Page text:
Page created on June 3, 2021. Not updated since.
Evaluation of acute stroke
As with all acute, life-threatening conditions it’s important to assess the stability by ABCDE first. All patients with stroke should be admitted to a stroke unit.
The most important and first diagnostic test is native CT. Ischaemia is usually not visible on native CT in the first 6 hours, but intracranial haemorrhage is visible much earlier. Therefore, the goal of native CT is to rule out haemorrhagic stroke. In a patient with stroke symptoms and negative CT, ischaemic stroke is presumed. In some cases, the “hyperdense artery” sign can be seen, which is due to a thrombus in the middle cerebral artery. MRI with DWI sequence is an alternative to native CT.
ECG and labs are important but should not delay the native CT.
The ASPECTS score can be used to score early ischaemic changes on native CT in ischaemic stroke. A score of 10 is a normal native CT, while a score of 0 means that the entire MCA territory is ischaemic.
Vascular imaging is performed after the initial native CT. Its purpose is to learn more about the type of stroke, and how good the collateral blood supply is. Vascular imaging can detect a large artery occlusion, which is an indication for thrombectomy. It can also evaluate whether there is carotid atherosclerosis present. Vascular imaging is usually carotid ultrasound and either CT or MR angiography.
If there is a large artery occlusion, and the 6 hour time window for thrombectomy has passed, we may perform perfusion imaging to evaluate whether the penumbra (the brain area which is potentially salvageable by revascularization) is large enough that late thrombectomy is still beneficial. This is also used in case of “wake-up” stroke, when the patient wakes up from sleep with stroke symptoms and doesn’t know when the onset was. Perfusion imaging is usually MRI with DWI and PWI or CT perfusion.
If embolic ischaemic stroke is suspected, cardiac investigation is necessary, and includes transthoracic or transoesophageal echo, and Holter ECG. These can detect PFO, paroxysmal AF, endocarditis, etc.
Treatment of acute stroke
IV thrombolysis with an rtPA like alteplase is the best treatment for ischaemic stroke. It’s indicated for everyone with ischaemic stroke in which it can be performed within 4,5 hours of symptom onset. The sooner it’s initiated, the better. It can only be performed if haemorrhagic stroke has been ruled out. There are some contraindications, like recent bleeding or surgery, or the patient taking anticoagulants. Imaging should be performed 24 hours after thrombolysis to make sure that no haemorrhage occurred as a complication.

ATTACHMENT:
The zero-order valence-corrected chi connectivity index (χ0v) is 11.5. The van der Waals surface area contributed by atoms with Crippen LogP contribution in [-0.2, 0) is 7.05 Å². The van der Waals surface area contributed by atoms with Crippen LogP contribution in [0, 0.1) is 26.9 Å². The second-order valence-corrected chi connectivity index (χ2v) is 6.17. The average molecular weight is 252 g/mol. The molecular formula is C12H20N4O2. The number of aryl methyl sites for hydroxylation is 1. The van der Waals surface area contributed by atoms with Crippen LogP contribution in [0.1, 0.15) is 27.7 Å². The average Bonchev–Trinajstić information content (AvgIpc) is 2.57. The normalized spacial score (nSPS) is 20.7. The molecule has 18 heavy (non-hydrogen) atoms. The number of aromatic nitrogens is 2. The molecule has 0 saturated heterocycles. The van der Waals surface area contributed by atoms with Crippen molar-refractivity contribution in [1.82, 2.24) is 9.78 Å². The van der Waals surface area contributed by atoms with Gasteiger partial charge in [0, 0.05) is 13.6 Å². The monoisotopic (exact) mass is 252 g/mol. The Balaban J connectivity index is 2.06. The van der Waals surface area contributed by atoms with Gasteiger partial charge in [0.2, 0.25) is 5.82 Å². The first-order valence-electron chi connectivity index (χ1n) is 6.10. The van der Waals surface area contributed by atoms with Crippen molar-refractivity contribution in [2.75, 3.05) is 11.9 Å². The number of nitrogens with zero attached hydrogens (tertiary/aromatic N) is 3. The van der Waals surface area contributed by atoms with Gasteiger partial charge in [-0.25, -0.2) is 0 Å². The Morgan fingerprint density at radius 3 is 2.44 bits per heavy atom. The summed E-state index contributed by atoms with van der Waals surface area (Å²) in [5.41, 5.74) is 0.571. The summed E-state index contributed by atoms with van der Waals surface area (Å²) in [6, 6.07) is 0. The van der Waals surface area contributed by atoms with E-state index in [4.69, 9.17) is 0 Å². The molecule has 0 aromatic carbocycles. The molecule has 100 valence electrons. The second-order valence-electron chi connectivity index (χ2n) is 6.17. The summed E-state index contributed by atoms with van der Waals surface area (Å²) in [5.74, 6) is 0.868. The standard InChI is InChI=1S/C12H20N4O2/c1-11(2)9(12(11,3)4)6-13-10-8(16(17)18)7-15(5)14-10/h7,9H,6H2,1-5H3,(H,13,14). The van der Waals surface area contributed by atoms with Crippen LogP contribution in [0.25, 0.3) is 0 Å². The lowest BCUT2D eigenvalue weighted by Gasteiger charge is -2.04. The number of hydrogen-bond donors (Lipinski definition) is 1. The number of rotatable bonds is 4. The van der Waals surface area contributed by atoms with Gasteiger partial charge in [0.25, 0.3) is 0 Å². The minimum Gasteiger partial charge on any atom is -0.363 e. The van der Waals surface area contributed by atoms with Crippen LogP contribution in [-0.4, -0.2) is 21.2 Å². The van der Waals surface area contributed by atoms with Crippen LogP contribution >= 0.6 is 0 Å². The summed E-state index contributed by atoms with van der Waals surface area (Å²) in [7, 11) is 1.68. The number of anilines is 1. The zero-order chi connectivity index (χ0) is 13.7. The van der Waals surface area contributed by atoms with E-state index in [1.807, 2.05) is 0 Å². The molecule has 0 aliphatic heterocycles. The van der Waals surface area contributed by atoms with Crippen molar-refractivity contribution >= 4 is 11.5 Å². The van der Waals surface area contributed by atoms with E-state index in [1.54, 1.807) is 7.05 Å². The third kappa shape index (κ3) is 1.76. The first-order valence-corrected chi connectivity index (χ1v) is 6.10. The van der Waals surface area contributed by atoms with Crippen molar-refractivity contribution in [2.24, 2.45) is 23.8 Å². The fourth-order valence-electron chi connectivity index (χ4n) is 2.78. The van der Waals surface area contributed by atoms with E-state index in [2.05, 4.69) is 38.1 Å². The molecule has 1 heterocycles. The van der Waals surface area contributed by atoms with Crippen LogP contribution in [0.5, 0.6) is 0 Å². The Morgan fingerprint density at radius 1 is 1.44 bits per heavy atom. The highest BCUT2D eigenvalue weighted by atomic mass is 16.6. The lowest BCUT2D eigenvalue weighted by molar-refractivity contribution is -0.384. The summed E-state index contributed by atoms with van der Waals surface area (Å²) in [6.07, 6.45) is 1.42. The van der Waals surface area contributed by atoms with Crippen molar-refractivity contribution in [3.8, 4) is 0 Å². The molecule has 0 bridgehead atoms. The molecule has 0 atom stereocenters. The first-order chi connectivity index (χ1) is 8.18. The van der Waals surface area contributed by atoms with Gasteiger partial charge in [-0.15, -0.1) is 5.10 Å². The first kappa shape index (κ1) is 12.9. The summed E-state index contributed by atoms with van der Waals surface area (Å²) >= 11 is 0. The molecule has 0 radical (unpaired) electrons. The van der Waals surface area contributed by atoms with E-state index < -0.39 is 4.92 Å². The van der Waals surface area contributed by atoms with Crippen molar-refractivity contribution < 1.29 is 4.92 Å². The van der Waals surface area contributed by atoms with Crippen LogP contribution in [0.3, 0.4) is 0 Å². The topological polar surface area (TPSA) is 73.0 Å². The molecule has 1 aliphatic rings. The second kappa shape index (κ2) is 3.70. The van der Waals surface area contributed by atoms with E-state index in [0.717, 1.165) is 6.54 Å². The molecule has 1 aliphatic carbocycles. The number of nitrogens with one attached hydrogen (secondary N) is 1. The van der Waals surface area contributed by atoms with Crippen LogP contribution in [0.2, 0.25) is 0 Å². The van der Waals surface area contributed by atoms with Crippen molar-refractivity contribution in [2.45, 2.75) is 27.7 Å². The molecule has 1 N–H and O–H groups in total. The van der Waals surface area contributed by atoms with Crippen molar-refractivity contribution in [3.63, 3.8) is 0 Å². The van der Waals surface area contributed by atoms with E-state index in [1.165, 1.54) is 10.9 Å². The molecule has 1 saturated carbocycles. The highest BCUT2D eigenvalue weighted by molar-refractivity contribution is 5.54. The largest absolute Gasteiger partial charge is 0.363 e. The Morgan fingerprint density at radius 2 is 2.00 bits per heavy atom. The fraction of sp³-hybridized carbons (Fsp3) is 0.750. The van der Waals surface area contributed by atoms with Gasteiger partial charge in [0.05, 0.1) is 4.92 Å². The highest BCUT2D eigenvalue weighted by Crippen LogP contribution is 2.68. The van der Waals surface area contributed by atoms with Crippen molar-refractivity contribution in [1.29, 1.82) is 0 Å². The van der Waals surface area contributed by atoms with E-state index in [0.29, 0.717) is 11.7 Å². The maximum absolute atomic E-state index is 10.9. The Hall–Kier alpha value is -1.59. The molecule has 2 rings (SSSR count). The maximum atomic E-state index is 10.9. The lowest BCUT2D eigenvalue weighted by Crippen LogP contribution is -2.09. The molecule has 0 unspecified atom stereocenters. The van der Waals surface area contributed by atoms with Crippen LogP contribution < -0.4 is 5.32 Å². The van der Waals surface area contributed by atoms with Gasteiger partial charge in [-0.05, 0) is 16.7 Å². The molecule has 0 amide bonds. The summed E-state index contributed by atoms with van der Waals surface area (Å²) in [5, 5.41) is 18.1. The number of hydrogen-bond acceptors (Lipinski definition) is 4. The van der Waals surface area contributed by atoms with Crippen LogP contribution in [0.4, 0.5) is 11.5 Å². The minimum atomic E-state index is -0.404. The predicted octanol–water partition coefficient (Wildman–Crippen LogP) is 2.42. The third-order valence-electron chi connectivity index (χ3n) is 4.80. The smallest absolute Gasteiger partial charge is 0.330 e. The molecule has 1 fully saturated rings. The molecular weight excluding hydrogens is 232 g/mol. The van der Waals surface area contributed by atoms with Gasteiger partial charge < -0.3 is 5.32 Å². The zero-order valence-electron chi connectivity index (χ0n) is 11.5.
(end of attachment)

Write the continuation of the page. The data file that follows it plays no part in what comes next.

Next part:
Mechanical thrombectomy is indicated if there’s a large artery occlusion visible on vascular imaging. In large artery strokes, thrombolysis is less effective and so thrombectomy is used. Thrombectomy must be performed within 6 hours of symptom onset, and if they present within 4,5 hours then it should be combined with thrombolysis for best results. If perfusion imaging show a large penumbra, thrombectomy can be performed up to 24 hours after onset.
Aspirin is indicated for all cases of ischaemic stroke, but the timing of it depends on whether thrombolysis is performed. If the patient is treated with thrombolysis, aspirin is given after the 24-hour post-thrombolysis imaging has excluded haemorrhage. If the patient does not receive thrombolysis, aspirin is given immediately.
If there is a malignant middle cerebral artery infarction, a decompressive hemicranectomy can be performed. This is lifesaving but has high risk of disability.
Supportive treatment is also important. Blood pressure management, blood glucose management, and fluid replacement are necessary.
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